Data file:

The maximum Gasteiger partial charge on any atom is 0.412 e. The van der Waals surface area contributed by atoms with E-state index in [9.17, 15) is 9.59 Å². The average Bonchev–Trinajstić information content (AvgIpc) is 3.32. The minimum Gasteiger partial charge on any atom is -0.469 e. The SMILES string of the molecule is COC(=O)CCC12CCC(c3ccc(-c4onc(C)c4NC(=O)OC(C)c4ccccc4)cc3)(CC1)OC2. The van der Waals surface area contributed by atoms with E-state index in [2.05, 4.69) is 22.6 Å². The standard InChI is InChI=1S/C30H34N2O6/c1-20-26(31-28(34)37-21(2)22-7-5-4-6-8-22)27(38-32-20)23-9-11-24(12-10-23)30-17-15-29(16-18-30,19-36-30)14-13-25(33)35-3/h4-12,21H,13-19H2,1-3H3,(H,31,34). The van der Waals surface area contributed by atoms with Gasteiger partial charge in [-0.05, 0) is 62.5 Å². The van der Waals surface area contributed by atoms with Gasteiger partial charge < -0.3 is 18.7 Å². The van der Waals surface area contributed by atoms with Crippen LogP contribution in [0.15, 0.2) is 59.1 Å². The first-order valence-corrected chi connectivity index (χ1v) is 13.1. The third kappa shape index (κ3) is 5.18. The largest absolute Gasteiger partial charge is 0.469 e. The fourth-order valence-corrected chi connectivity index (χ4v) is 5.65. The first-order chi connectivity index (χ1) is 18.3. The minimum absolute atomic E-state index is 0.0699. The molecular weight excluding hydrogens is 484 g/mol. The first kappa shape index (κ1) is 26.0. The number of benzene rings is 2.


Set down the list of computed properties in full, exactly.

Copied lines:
The maximum Gasteiger partial charge on any atom is 0.412 e. The van der Waals surface area contributed by atoms with E-state index in [9.17, 15) is 9.59 Å². The average Bonchev–Trinajstić information content (AvgIpc) is 3.32. The minimum Gasteiger partial charge on any atom is -0.469 e. The SMILES string of the molecule is COC(=O)CCC12CCC(c3ccc(-c4onc(C)c4NC(=O)OC(C)c4ccccc4)cc3)(CC1)OC2. The van der Waals surface area contributed by atoms with E-state index in [2.05, 4.69) is 22.6 Å². The standard InChI is InChI=1S/C30H34N2O6/c1-20-26(31-28(34)37-21(2)22-7-5-4-6-8-22)27(38-32-20)23-9-11-24(12-10-23)30-17-15-29(16-18-30,19-36-30)14-13-25(33)35-3/h4-12,21H,13-19H2,1-3H3,(H,31,34). The van der Waals surface area contributed by atoms with Gasteiger partial charge in [-0.05, 0) is 62.5 Å². The van der Waals surface area contributed by atoms with Gasteiger partial charge < -0.3 is 18.7 Å². The van der Waals surface area contributed by atoms with Crippen LogP contribution in [0.15, 0.2) is 59.1 Å². The first-order valence-corrected chi connectivity index (χ1v) is 13.1. The third kappa shape index (κ3) is 5.18. The largest absolute Gasteiger partial charge is 0.469 e. The fourth-order valence-corrected chi connectivity index (χ4v) is 5.65. The first-order chi connectivity index (χ1) is 18.3. The minimum absolute atomic E-state index is 0.0699. The molecular weight excluding hydrogens is 484 g/mol. The first kappa shape index (κ1) is 26.0. The number of benzene rings is 2.